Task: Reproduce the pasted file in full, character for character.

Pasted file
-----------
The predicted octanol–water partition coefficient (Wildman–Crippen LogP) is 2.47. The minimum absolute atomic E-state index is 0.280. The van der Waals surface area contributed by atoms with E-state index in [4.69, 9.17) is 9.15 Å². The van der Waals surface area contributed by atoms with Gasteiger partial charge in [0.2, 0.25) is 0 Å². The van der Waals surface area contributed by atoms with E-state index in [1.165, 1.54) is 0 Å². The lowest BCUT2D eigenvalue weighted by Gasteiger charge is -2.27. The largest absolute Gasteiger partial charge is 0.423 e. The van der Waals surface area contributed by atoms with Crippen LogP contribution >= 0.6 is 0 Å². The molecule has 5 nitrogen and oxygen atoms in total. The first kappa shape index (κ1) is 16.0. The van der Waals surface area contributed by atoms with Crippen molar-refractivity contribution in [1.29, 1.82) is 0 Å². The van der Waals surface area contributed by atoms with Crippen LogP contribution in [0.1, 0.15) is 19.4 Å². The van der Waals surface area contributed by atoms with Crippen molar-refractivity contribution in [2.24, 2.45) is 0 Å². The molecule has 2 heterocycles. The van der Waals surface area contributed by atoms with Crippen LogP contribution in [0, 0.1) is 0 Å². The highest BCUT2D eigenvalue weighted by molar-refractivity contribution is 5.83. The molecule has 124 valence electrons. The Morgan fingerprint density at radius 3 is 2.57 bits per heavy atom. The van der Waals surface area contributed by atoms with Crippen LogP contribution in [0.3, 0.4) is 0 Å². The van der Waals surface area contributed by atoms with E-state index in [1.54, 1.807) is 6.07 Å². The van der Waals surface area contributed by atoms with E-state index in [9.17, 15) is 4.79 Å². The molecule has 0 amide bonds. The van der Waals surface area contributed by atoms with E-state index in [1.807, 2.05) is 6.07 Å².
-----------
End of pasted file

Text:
The predicted octanol–water partition coefficient (Wildman–Crippen LogP) is 2.47. The minimum absolute atomic E-state index is 0.280. The van der Waals surface area contributed by atoms with E-state index in [4.69, 9.17) is 9.15 Å². The van der Waals surface area contributed by atoms with Gasteiger partial charge in [0.2, 0.25) is 0 Å². The van der Waals surface area contributed by atoms with E-state index in [1.165, 1.54) is 0 Å². The lowest BCUT2D eigenvalue weighted by Gasteiger charge is -2.27. The largest absolute Gasteiger partial charge is 0.423 e. The van der Waals surface area contributed by atoms with Crippen LogP contribution >= 0.6 is 0 Å². The molecule has 5 nitrogen and oxygen atoms in total. The first kappa shape index (κ1) is 16.0. The van der Waals surface area contributed by atoms with Crippen molar-refractivity contribution in [1.29, 1.82) is 0 Å². The van der Waals surface area contributed by atoms with Crippen LogP contribution in [0.1, 0.15) is 19.4 Å². The van der Waals surface area contributed by atoms with Crippen molar-refractivity contribution in [2.24, 2.45) is 0 Å². The molecule has 2 heterocycles. The van der Waals surface area contributed by atoms with Crippen LogP contribution in [0, 0.1) is 0 Å². The highest BCUT2D eigenvalue weighted by molar-refractivity contribution is 5.83. The molecule has 124 valence electrons. The Morgan fingerprint density at radius 3 is 2.57 bits per heavy atom. The van der Waals surface area contributed by atoms with Crippen LogP contribution in [0.3, 0.4) is 0 Å². The van der Waals surface area contributed by atoms with E-state index in [1.54, 1.807) is 6.07 Å². The van der Waals surface area contributed by atoms with E-state index in [9.17, 15) is 4.79 Å². The molecule has 0 amide bonds. The van der Waals surface area contributed by atoms with E-state index in [1.807, 2.05) is 6.07 Å².